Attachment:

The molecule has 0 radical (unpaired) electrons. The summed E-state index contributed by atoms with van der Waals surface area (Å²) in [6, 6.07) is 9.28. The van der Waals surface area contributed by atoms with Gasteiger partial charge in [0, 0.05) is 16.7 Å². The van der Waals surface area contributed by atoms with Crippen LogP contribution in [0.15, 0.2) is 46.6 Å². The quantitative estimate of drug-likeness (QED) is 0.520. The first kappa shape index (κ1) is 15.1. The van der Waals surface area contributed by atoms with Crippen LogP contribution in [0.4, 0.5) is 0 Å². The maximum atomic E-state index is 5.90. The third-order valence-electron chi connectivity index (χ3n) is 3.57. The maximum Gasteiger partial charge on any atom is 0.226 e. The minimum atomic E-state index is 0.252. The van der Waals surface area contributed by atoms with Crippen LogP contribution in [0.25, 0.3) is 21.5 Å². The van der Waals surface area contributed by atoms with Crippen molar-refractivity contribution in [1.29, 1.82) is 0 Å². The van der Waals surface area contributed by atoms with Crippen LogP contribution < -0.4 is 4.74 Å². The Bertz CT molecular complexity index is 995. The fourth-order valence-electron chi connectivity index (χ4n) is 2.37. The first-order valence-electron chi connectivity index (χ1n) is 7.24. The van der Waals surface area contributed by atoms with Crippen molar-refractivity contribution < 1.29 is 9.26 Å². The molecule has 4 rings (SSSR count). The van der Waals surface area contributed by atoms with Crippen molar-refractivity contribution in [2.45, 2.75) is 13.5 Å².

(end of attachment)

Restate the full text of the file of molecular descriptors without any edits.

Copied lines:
The molecule has 0 radical (unpaired) electrons. The summed E-state index contributed by atoms with van der Waals surface area (Å²) in [6, 6.07) is 9.28. The van der Waals surface area contributed by atoms with Gasteiger partial charge in [0, 0.05) is 16.7 Å². The van der Waals surface area contributed by atoms with Crippen LogP contribution in [0.15, 0.2) is 46.6 Å². The quantitative estimate of drug-likeness (QED) is 0.520. The first kappa shape index (κ1) is 15.1. The van der Waals surface area contributed by atoms with Crippen LogP contribution in [0.4, 0.5) is 0 Å². The maximum atomic E-state index is 5.90. The third-order valence-electron chi connectivity index (χ3n) is 3.57. The maximum Gasteiger partial charge on any atom is 0.226 e. The minimum atomic E-state index is 0.252. The van der Waals surface area contributed by atoms with Crippen LogP contribution in [0.25, 0.3) is 21.5 Å². The van der Waals surface area contributed by atoms with Crippen molar-refractivity contribution in [1.29, 1.82) is 0 Å². The van der Waals surface area contributed by atoms with Crippen LogP contribution < -0.4 is 4.74 Å². The Bertz CT molecular complexity index is 995. The fourth-order valence-electron chi connectivity index (χ4n) is 2.37. The first-order valence-electron chi connectivity index (χ1n) is 7.24. The van der Waals surface area contributed by atoms with Crippen molar-refractivity contribution < 1.29 is 9.26 Å². The molecule has 4 rings (SSSR count). The van der Waals surface area contributed by atoms with Crippen molar-refractivity contribution in [2.45, 2.75) is 13.5 Å².